Why we should have quit sugar 40 years ago
Posted April 26, 2016
Processed sugar, research increasingly suggests, makes us prematurely old, wrinkly and obese. But its position as Public Health Enemy No. 1 is relatively new, despite the warnings of a British scientist a half-century ago.
As early as 1957, Dr. John Yudkin proposed that it was not dietary fat, but sugar that posed the greatest danger to health, the British newspaper The Guardian reported earlier this month. But Yudkin's 1972 book "Pure, White, and Deadly" was largely dismissed by his peers, who were then pushing a low-fat diet as the solution to the world's health woes.
By the time Yudkin retired, "both theory and author had been marginalized and derided," wrote Ian Leslie in The Guardian. "Only now is Yudkin’s work being returned, posthumously, to the scientific mainstream."
It has found a proponent in Robert Lustig, one of today's most prominent anti-sugar crusaders, whose talk "Sugar: the Bitter Truth" has more than 6 million hits on YouTube. Ironically, Lustig had not even heard of Yudkin until about seven years ago. When he finally tracked down his work, he thought, "Holy crap. This guy got there 35 years before me," Leslie wrote.
Had Yudkin's arguments carried more weight than the anti-fat brigade, the obesity crisis might have been averted, The Guardian's report suggests.
When the U.S. issued its first dietary guidelines in 1980 (followed by Britain three years later), the government told Americans to eat less fat and cholesterol. They obeyed, and the low-fat craze began. "But instead of becoming healthier, we grew fatter and sicker," Leslie wrote.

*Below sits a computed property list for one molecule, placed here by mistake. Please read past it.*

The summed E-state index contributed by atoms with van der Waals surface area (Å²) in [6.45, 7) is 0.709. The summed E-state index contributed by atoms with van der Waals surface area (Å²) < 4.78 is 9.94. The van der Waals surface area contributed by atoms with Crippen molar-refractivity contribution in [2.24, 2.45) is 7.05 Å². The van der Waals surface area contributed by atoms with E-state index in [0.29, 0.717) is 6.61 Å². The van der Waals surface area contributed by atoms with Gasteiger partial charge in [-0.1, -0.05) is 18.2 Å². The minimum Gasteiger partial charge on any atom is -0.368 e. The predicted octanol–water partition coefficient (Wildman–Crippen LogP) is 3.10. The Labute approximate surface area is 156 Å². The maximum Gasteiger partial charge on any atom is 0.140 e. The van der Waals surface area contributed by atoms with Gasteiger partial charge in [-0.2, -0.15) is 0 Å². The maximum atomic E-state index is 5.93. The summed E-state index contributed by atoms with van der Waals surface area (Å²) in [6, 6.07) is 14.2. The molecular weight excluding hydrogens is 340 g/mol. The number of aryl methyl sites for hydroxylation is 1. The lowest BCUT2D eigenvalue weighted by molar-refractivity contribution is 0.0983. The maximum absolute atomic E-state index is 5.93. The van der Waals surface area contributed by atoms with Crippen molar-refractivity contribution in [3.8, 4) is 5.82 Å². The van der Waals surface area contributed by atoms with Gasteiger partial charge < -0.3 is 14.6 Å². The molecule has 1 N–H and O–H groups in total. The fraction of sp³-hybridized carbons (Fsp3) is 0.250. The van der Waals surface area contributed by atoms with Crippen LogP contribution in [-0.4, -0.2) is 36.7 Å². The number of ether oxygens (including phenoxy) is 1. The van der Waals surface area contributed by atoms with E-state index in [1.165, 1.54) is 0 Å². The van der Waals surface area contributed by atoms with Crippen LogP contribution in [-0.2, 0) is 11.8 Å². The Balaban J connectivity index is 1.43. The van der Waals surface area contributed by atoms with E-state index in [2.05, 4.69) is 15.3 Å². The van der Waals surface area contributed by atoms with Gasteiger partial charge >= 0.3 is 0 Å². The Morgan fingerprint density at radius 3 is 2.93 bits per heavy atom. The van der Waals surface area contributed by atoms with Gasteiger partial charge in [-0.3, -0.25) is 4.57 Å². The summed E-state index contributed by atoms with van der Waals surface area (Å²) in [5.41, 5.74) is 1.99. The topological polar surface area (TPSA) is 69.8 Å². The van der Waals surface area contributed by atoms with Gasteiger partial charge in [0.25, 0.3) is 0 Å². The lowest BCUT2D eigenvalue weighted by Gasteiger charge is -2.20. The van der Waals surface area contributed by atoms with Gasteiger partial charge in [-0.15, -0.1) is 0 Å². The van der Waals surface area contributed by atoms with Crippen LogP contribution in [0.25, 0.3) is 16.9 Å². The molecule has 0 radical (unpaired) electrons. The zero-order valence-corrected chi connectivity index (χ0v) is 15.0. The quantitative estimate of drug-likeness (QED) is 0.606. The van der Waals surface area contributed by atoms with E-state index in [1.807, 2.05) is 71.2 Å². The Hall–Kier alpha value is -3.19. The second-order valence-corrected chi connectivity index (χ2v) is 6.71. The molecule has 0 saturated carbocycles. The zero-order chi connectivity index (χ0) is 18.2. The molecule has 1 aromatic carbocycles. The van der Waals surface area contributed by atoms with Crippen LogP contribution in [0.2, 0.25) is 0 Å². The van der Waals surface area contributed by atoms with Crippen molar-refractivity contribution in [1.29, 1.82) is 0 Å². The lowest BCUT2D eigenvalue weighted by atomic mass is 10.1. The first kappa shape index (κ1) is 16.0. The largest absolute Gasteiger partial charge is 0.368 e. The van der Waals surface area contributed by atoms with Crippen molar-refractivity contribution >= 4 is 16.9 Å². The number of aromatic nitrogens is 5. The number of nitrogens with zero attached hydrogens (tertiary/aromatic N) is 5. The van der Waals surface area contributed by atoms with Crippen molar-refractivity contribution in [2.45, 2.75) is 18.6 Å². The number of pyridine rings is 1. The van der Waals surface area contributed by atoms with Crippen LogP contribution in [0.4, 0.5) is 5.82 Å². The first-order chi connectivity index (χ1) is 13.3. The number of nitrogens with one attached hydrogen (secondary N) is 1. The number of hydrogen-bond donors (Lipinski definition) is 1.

"Look at a graph of postwar obesity rates and it becomes clear that something changed after 1980. In the U.S., the line rises very gradually until, in the early 1980s, it takes off like an aeroplane. Just 12 percent of Americans were obese in 1950, 15 percent in 1980, 35 percent by 2000," The Guardian said.
"… At best, we can conclude that the official guidelines did not achieve their objective; at worst, they led to a decades-long health catastrophe."
The U.S. dietary guidelines, which are updated every five years, have since changed, although Yudkin, who died in 1995, did not live to see his warnings surge through the mainstream. In the latest edition, issued in January, the guidelines drop previous warnings about cholesterol and urge restrictions on sugar. Added sugar — that is, sugar not found naturally in dairy or fruit — should make up less than 10 percent of our total calories, the government now says.
When we cut down on sugar, results will be quickly noticeable, one 2015 study says. Lustig and other researchers put 43 children on low-sugar diets and monitored the effects for 10 days. They found that the children's blood pressure went down and many lost weight, even though they were consuming the same number of calories.
Another study, published April 18 in Pediatrics, suggests that children who crave sugary foods are more at risk for obesity than children who prefer salty snacks.
Meanwhile, a new analysis of a four-decade-old study found that a low-fat diet did not reduce mortality, and that people with the greatest drop in cholesterol during the study were more likely to die. Somewhere, Yudkin is smiling.